The Forum series brings filmmaker to campus to talk about digital privacy

Cullen Hoback talks about what it means to accept the terms and conditions of websites and apps used in daily life

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The Forum series brings filmmaker to campus to talk about digital privacy


Director and filmmaker of the documentary “Terms and Conditions May Apply” urged about 300 audience members to care about digital privacy during the Nov. 17 Forum Series presentation in Schofield Auditorium.

Cullen Hoback’s documentary, released in 2013, focuses on how little consumers understand the terms and conditions they accept before using a media outlet. Hoback provided specific instances in which people’s lives were legally made public because they didn’t understand the privacy conditions media outlets, such as Facebook and Google, employ.

In his presentation, Hoback said his goal was to get people to care about digital privacy and recognize that everyone has something to hide.

“I know that I’ve searched for things that I wouldn’t even share in a diary,” Hoback said.

To demonstrate the lack of media privacy, Hoback used information from the public profiles of three potential audience members in his presentation. As he pulled up publically available information on these individuals – Facebook “likes,” profile pictures, tweets – the audience appeared shocked.

Hoback used these examples to drive home how little consumers know about how their personal information can be used when they agree to the terms and conditions of sites claiming to be free.

“If it claims to be free, then more often than not, you are the product,” Hoback said.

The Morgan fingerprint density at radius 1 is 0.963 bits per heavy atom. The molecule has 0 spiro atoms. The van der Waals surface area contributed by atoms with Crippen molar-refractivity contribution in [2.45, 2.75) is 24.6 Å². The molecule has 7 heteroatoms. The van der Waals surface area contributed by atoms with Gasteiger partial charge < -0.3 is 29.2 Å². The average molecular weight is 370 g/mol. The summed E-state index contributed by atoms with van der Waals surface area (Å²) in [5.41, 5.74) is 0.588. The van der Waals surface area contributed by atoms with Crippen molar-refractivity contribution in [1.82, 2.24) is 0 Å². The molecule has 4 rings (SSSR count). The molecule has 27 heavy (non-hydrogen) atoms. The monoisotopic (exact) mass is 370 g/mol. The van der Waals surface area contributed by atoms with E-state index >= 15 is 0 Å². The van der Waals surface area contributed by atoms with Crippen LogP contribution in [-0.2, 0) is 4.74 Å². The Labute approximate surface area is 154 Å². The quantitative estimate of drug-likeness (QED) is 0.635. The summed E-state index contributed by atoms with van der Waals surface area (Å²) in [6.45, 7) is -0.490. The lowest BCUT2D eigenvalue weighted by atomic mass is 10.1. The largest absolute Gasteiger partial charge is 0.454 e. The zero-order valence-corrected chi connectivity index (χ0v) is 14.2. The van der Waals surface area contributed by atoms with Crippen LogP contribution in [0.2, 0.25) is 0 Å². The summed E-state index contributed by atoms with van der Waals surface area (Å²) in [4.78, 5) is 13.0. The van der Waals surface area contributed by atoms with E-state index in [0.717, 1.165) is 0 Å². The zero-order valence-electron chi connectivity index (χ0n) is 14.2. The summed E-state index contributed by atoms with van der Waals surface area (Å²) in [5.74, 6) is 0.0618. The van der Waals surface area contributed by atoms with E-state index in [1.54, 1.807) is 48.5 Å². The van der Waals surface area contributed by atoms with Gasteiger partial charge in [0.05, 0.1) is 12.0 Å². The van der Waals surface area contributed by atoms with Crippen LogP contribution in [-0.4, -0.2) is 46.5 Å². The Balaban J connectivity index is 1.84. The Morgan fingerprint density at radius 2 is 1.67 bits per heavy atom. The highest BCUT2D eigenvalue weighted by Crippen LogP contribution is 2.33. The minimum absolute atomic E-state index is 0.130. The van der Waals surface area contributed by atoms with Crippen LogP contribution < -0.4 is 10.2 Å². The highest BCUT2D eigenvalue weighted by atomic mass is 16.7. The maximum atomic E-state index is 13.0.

After highlighting the three main areas of privacy and what they entail, Hoback shared specific sites and browsers that help protect personal privacy from government and corporate companies who may be looking to access personal information.

“The sites prey on our desire for connection, and this desire causes us to give over information without thinking about the consequences,” Hoback said.

Hoback said when people share things over apps like Twitter and Snapchat, the data doesn’t disappear – users give up the right to that information.

Even when Facebook users do something as simple as search “puppies,” they’re legally allowing potential employers to buy the data points that websites track and give them access to our personal lives, Hoback said.

It’s not limited to employers, Hoback said. He said the government and other corporate companies have access to everything people openly share, and even things they think they’re keeping private because they unknowingly gave them the right to this information.

“You shouldn’t be followed and tracked everywhere you go just because you use the internet,” Hoback said.

Even when the government demands access to people’s digital lives due to supposed safety precaution for instances such as terrorist attacks, more often than not, the information is taken out of context and the surveillance doesn’t protect citizens at all, he said.

“Everybody agrees blindly because we don’t have a say,” Hoback said. “It’s almost social suicide to not participate in these online experiments, but the only way anything’s going to change is if we have some bargaining power.”

Hoback said while it may be scary to see how easily privacy can be breached, if media users put their data where their money is and start demanding more digital privacy, sites are going to recognize the demand and start supplying it.

To conclude the forum, Hoback told audience members they could sign up for his mailing list and receive a copy of “Terms and Conditions May Apply,” which they own and have the right to share.

After the forum, Hoback held a reception and book signing in the Ojibwe Ballroom of the Davies Center where he answered questions and chatted with audience members.